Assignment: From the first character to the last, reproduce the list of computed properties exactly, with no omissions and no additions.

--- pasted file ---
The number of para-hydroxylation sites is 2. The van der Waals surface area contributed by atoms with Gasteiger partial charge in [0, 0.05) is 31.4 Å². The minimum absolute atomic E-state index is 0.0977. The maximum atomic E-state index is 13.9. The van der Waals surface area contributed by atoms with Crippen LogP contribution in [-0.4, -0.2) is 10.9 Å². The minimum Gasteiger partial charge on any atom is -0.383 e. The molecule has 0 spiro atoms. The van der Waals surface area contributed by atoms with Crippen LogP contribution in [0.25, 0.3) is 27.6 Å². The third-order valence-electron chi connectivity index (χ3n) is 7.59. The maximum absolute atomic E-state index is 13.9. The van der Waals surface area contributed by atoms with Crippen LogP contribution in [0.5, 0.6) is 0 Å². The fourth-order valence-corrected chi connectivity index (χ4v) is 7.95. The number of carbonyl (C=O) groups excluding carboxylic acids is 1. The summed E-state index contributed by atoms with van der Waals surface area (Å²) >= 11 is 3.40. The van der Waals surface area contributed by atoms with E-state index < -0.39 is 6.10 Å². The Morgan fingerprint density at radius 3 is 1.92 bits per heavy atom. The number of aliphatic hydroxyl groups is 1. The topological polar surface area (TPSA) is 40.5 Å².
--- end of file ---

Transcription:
The number of para-hydroxylation sites is 2. The van der Waals surface area contributed by atoms with Gasteiger partial charge in [0, 0.05) is 31.4 Å². The minimum absolute atomic E-state index is 0.0977. The maximum atomic E-state index is 13.9. The van der Waals surface area contributed by atoms with Crippen LogP contribution in [-0.4, -0.2) is 10.9 Å². The minimum Gasteiger partial charge on any atom is -0.383 e. The molecule has 0 spiro atoms. The van der Waals surface area contributed by atoms with Crippen LogP contribution in [0.25, 0.3) is 27.6 Å². The third-order valence-electron chi connectivity index (χ3n) is 7.59. The maximum absolute atomic E-state index is 13.9. The van der Waals surface area contributed by atoms with Crippen LogP contribution in [0.5, 0.6) is 0 Å². The fourth-order valence-corrected chi connectivity index (χ4v) is 7.95. The number of carbonyl (C=O) groups excluding carboxylic acids is 1. The summed E-state index contributed by atoms with van der Waals surface area (Å²) >= 11 is 3.40. The van der Waals surface area contributed by atoms with E-state index < -0.39 is 6.10 Å². The Morgan fingerprint density at radius 3 is 1.92 bits per heavy atom. The number of aliphatic hydroxyl groups is 1. The topological polar surface area (TPSA) is 40.5 Å².